With this in mind, I realise that making garments myself means quality, ethical fashion is within reach. I thought the cost of ethical fabric would make it unattainable, but really it is finding suitable fabric that is my main challenge. The most expensive handmade item last year was the blue Kalle shirt dress, which added up to 800 NOK (€83, £73, US $101) including pattern, ethically sourced fabric, shipping and taxes. I can live with that. I would rather reduce the number of items than skimp on the fabric.

The repairs gave most value for money, though here the numbers are misleading. I only paid for one repair: the boots I took to the cobbler. For the rest I used materials I already had.

 

How do you measure slow fashion success?

I added more items and mended fewer than I would have wished. Another question just as relevant as the number of pieces added, is the number of pieces that went out. Where did they go: into storage, donated, thrown out, repurposed as fabric? I didn’t keep track of that. But there certainly were things that went out of my wardrobe last year.

 

Ideal vs. real

Ideally, all the new additions to my wardrobe last year should have been real wardrobe workhorses and they should all have come from sustainable sources. Ideally. Realistically, I am not there yet.

As a second-time mum, my body has gone through big changes over the year and I am still waiting for it to settle into its new shape. As an adult and woman I am still figuring out how I like to dress. As a professional I am still finding my place. And as a maker I am still learning. This all takes some exploration, some trial and error, some time to hone in on.

Slow fashion is not only about the amounts of clothing I have. It is as also about having the right clothes, for me and for my lifestyle. Do I feel comfortable in my clothes? Do I have clothes that work together? Do I have clothes I want to wear and will want to repair when they need it?

Adding and subtracting clothes in a thoughtful and more sustainable way is my goal. Getting there is a journey.

 

Was 2017 a slow fashion year for me?

Well, it kind of was and it wasn't. I am thinking: mend more, buy less and enjoy the process of making.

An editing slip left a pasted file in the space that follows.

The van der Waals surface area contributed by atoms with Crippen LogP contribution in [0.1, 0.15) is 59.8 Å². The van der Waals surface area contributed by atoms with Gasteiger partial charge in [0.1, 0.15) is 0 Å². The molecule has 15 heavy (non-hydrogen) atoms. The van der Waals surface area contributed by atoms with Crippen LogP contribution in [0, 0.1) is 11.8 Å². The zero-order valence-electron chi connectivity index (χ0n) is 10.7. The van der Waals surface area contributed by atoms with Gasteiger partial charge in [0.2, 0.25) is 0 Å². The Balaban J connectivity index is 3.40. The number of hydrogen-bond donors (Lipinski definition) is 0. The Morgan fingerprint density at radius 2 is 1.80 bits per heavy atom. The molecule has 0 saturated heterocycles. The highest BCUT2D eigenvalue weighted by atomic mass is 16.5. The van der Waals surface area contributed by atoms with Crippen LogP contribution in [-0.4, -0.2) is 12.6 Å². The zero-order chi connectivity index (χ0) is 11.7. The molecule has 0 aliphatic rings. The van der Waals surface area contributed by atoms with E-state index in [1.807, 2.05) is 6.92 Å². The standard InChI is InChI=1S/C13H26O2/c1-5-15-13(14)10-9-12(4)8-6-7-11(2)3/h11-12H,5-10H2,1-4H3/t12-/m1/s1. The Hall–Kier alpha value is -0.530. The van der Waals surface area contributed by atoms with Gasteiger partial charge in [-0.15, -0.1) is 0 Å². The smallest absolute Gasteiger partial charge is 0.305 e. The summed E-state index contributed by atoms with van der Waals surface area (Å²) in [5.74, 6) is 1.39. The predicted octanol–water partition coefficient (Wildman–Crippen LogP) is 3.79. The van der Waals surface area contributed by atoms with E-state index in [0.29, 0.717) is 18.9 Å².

Maja Stabel: zero waste sewing

Maja Stabel, a talented Norwegian fashion designer and illustrator, designs beautiful garments from the simple, all rectangular shapes of her zero waste patterns. Previously designing for her own label Stabel, she now offers charmingly hand-drawn zero waste patterns (for free!) and holds workshops for home-sewers.

If you’re familiar with sewing, the odd assortment of scraps remaining after cutting out your pieces will be familiar too: long strips, curves and wedges of fabric which only the most passionate patchworker could re-use. About 15% of fabric in the fashion industry is cut away at the production stage and thrown out as waste.

Intrigued by the concept of zero waste in fashion, I reached out to Maja and have since also had the pleasure of joining in on one of her workshops (where I made this). Her passion for combining creativity and sustainability in clothes making is inspiring. And today I am delighted to share an interview with her here!

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I get the impression you were drawn to zero waste thinking as a sustainable approach to fashion design but also as a creative challenge of pattern construction. Could you say a little about what zero waste design is and your fascination for it?

Zero waste design within the fashion industry is about pattern construction – about designing waste out of the production of clothes.

I love that zero waste design challenges you to find new solutions and that you have to be creative with what you’ve got. When you distance yourself from the conventional way of constructing patterns, zero waste design can be a tool for innovation.

It’s hard to make the math to fit and the proportions right and at the same time make sensible use of the whole fabric piece and not waste anything, but this is what I think is fun and exciting; which makes zero waste a more creative design process for me – I’m forced to find new solutions.